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( ) he is of the opinion that a veterinary surgeon needs to examine the animal to treat it or to determine the extent of its suffering for evidential purposes; or'.
'( ) produce to him a sealed copy of the notice to the court of his intention to apply for an order or a copy of the order made under section 2;'.
'(b) state orally or in writing his reasons for entering, and if reasons are given orally confirm those reasons in writing within 14 days of entering'.
Mr. Maclean: The amendment seeks to limit the powers in clause 3 by removing subsection (1). The other part of the clause allows a right of entry to a prosecutor, once he or she has a court order. However, subsection (1) gives the prosecutor, who may be any designated organisation or private person, the right to enter private premises even before he or she has a court order.
There may be practical reasons why the Minister will say that people must be given that power of entry to prevent those concerned from evading the law or covering up malpractice or abuse. However, I believe that it may be an excessive power to grant to private individuals in advance of a court order. It is one thing to go to court, get an order to enter premises and then take the action specified in the Bill, but the Bill empowers someone who merely notifies the court that he or she intends to apply for an order. They then have the right to enter any premises in which animals are kept and to mark them.
The explanatory notes say that the Bill complies with the European convention on human rights. May I press the Minister on that? I know that he cannot reveal his legal advice--that is not Government convention--but I
Mr. Dismore: My first amendment addresses a lacuna in clause 3. Clause 2 refers to the evidence of a veterinary surgeon being presented to the magistrates court. That evidence is at the heart of the Bill, but to provide it, the vet would have to examine the animal--it would be hard to base that evidence on a photograph, for example. Clause 3 gives the prosecutor the power to enter premises, but for the purposes of marking or identifying the animal, not for the purposes of examining the animal to obtain the evidence needed under clause 2. I therefore propose that one of the reasons for entry can be to examine the animal, if necessary to treat it as a matter of urgency, and thereafter to determine the extent of its suffering, so that the vet can ultimately provide evidence to the magistrates court.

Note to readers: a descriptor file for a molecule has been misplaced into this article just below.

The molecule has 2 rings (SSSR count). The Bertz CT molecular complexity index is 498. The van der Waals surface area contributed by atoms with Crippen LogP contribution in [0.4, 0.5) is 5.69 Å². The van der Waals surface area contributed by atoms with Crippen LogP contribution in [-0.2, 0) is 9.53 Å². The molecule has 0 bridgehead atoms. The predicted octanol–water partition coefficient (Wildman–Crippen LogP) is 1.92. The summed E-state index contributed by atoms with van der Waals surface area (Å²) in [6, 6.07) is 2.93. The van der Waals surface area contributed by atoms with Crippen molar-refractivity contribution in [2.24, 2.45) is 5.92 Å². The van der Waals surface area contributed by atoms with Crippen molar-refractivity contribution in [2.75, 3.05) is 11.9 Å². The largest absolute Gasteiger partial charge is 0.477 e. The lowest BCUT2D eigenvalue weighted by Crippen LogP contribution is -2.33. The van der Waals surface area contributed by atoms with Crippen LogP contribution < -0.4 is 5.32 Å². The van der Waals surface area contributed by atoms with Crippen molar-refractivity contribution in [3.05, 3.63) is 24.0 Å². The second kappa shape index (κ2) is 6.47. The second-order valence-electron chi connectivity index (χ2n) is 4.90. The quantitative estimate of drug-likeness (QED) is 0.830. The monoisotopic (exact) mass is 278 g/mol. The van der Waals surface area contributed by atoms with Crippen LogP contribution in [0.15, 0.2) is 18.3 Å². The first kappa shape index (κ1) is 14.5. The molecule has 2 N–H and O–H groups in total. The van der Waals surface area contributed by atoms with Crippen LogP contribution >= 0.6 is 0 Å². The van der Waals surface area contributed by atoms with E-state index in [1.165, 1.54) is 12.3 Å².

Another amendment would remove subsection (4). I can see why people are reluctant to grant prosecutors the power to enter a dwelling house, but I am concerned that the owner of a mistreated animal might simply pick it up, run into house, shut the door and thus foil the attempt of the prosecutor to gain access to the animal to determine its state of welfare, to examine it or to identify it. That is a loophole, especially because the sort of people who will be affected by the legislation are likely to try to find ways around it. Most people who own animals know that it is in their interests and those of the animals to look after them properly, but the Bill will deal with the few people who fail to do that, and people so despicable are likely to do all they can to avoid the impact of the law.